The Zbrašov Aragonite Caves were declared as a national nature monument in 2003 on an area of 7.74 hectares. The subject of the protection is a representative section of hydrothermal karst territory and lies on the left bank of the Bečva river with the Zbrašov Aragonite Cave system, surface and underground karst phenomena including cave decorations, mineral water sources, resurgences of carbon dioxide and natural communities on the surface and underground.
The majority of the protected area is forest-covered with a near-natural tree species composition. The natural forest types for this locality are beechwoods with limes and oaks or lime-maple stands. The current forest stands are dominated by beech (Fagus sylvatica), sessile oak (Quercus petraea), hornbeam (Carpinus betulus), sycamore (Acer psedoplatanus) and ash (Fraxinus excelsior) but we can also find conifers such as Norway spruce (Picea abies) and silver fir (Abies alba) and other tree species. More than 220 vascular plant species have been recorded here, including many significant and protected plants such as the western polypody fern (Polypodium interjectum), martagon lily (Lilium martagon), broad-leaved helleborine (Epipactis helleborine) and hairy brome (Bromus ramosus).
The specific environmental conditions in and around the caves create suitable conditions for the existence of a range of significant and endangered animal species. The Zbrašov Aragonite Caves are not a suitable hibernating site for bats (Chiroptera) due to the high temperatures in the caves all year round. However, the lesser horseshoe bat (Rhinolophus hipposideros), common pipistrelle (Pipistrellus pipistrellus) and serotine bat (Eptesicus serotinus) bats can sometimes be seen in the area. Other specially protected animals which live at the monument include the slowworm (Anguis fragilis), sand lizard (Lacerta agilis), fat dormouse (Glis glis), sparrowhawk (Accipiter nisus) and collared flycatcher (Ficedula albicollis). Of the invertebrate groups on the territory which have been researched, the most significant group are the Diplopoda, including the millipedes Brachychaeteuma bradae and Geoglomeris subterrannea, both of which were recorded for the first time in the Czech Republic at this locality.
The Zbrašov Aragonite Cave is the only show cave in the Czech Republic which is of hydrothermal origin and consists of a complicated network of passages, chambers, chimneys and fissures at several elevations. A total of 1240 metres with a difference in elevation (denivelation) of 55 metres have been discovered and mapped so far (2008).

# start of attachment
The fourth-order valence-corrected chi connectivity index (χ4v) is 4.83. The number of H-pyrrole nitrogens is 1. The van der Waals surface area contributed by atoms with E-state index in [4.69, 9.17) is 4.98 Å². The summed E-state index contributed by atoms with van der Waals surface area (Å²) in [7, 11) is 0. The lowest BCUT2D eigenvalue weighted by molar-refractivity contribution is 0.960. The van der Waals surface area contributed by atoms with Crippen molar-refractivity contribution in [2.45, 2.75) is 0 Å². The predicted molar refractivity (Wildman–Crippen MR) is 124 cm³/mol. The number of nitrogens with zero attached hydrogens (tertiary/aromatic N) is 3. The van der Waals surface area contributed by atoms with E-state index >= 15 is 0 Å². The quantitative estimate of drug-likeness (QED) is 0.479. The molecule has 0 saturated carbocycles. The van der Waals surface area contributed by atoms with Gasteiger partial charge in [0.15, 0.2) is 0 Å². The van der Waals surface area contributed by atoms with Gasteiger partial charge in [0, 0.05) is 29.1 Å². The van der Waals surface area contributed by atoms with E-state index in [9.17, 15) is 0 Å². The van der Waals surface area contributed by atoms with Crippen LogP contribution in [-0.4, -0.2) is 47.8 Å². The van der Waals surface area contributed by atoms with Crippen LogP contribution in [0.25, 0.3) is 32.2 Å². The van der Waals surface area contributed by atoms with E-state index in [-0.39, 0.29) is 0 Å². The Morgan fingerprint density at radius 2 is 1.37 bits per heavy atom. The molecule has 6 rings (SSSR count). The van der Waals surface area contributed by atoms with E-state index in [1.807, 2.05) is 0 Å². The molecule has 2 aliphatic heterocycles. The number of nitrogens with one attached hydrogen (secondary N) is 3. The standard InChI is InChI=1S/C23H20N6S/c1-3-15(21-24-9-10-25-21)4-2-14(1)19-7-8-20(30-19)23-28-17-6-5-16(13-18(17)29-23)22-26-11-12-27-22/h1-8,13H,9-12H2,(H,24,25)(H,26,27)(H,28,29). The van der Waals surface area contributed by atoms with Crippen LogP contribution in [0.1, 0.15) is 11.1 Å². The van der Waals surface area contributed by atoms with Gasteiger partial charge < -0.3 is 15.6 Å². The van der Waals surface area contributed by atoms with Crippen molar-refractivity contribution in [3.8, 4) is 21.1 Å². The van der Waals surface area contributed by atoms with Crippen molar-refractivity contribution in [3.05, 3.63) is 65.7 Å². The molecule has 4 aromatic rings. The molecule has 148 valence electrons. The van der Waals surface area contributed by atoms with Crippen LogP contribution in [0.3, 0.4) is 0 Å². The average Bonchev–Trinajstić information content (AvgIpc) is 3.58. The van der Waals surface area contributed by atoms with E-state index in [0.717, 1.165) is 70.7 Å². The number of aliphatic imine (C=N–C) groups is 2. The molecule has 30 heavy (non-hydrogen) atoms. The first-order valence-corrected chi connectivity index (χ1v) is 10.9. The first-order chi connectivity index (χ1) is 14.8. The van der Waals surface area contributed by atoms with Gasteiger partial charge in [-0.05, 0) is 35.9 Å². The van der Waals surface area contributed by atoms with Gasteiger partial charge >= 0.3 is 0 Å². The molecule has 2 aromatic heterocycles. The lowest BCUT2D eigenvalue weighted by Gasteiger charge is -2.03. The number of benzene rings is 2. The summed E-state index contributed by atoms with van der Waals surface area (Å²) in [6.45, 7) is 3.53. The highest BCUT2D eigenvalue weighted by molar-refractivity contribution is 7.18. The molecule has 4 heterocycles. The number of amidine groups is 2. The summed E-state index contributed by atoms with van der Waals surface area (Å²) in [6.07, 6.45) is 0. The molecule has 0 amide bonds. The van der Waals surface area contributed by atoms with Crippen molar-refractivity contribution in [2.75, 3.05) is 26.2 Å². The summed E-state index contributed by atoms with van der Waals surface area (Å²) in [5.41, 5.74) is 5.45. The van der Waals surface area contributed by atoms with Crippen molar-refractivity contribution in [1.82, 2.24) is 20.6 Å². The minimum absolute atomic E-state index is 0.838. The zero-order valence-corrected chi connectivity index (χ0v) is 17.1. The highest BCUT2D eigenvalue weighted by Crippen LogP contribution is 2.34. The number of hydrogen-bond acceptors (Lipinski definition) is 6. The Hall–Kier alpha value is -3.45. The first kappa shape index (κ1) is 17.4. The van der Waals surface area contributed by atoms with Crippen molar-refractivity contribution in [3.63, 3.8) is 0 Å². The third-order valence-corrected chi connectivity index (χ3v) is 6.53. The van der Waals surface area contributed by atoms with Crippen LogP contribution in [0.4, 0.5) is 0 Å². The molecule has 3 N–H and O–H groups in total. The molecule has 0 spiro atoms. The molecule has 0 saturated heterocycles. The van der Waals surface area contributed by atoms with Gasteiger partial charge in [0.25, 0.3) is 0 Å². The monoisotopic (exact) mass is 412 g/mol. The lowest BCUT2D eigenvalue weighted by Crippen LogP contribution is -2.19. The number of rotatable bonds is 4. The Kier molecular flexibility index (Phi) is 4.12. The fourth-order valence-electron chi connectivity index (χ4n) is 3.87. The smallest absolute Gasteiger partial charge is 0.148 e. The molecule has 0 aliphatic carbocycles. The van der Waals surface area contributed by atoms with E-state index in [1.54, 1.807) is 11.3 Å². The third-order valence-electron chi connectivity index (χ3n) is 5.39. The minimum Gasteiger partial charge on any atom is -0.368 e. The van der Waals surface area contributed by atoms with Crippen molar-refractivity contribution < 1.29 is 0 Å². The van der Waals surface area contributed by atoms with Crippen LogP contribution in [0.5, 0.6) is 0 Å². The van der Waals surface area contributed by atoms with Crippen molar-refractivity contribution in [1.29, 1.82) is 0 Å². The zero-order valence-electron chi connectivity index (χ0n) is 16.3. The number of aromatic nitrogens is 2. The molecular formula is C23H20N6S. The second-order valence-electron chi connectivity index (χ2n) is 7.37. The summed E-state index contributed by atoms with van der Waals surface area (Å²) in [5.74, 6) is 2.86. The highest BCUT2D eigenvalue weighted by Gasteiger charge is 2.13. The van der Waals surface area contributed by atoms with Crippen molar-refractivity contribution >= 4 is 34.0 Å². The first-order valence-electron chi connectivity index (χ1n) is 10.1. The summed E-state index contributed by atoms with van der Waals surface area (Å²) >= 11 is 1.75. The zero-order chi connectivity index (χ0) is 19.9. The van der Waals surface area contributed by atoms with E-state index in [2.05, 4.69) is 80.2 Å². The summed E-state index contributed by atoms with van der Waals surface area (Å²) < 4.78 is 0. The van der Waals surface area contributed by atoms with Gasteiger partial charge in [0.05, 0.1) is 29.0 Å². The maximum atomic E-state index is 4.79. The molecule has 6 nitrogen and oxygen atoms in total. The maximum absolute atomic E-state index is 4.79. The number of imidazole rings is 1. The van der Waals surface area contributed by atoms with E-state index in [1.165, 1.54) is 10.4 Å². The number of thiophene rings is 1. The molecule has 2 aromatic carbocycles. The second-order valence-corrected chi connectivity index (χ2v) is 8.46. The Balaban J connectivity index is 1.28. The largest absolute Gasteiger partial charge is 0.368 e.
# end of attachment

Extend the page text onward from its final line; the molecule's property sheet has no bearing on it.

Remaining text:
This is the largest known cave system in the Hranice karst region, which lies on the border of two major European geomorphological units, the Bohemian Massif and the West Carpathians and helps to explain the exceptional geological development of the locality. In addition to the usual atmospheric (surface) water, strong springs of hot mineral waters rising up along geological faults contributed to the youngest phases of karst formation in these Devonian limestones. This led to the formation of a cave with unique secondary decorations and microclimate, which is like no other cave in Europe.
In addition to the classic calcite decorations we can also find the mineral aragonite in the cave, which is a rare rhombic modification of calcium carbonate (CaCO3), which crystalizes here in the warm air conditions. A sinterball coating has developed on the walls around the mineral water lakes and reminds us of doughnuts, with a distinctly belted appearance in cross-section. The “raft stalagmites” (formerly known as geysir stalagmites) which develop on the bed of the lake as accumulations of sinter crusts which sank to the lake bottom after previously floating on its surface are a rarity on a world-wide scale.
The specific microclimate in the Zbrašov Aragonite Cave is characterised by the high air temperature in the caves (14-16°C) and the existence of spaces which are permanently filled with carbon dioxide (CO2). This gas is released from the acidulous waters of the underground lakes and hangs above their surfaces as a gas pillow several metres thick. As CO2 is 1.5x heavier than air it remains in the lowest cave levels – in the “gas lakes”.
The Zbrašov Cave was named after the village of Zbrašov as the cave lay in the parish of this village when it was discovered by the brothers Josef and Čeněk Chromý in 1912-1913. Now the cave lies on the territory of the town of Teplice nad Bečvou.The caves have been open to the public since 1926. The visitors’ route was completely reconstructed between 2003 and 2005. A connecting tunnel was dug out to allow visitors a circular tour and the latest technology was installed to enhance the visitors’ experience of visiting these exceptional caves. The visitors’ route is 275 metres long and the guided tour takes 50 minutes.
The Hůrka hill with the Hůrka u Hranic NNR, which includes the Hranická propast Abyss – the deepest abyss in the Czech Republic, lies on the opposite bank of the canyon-like valley of the Bečva river.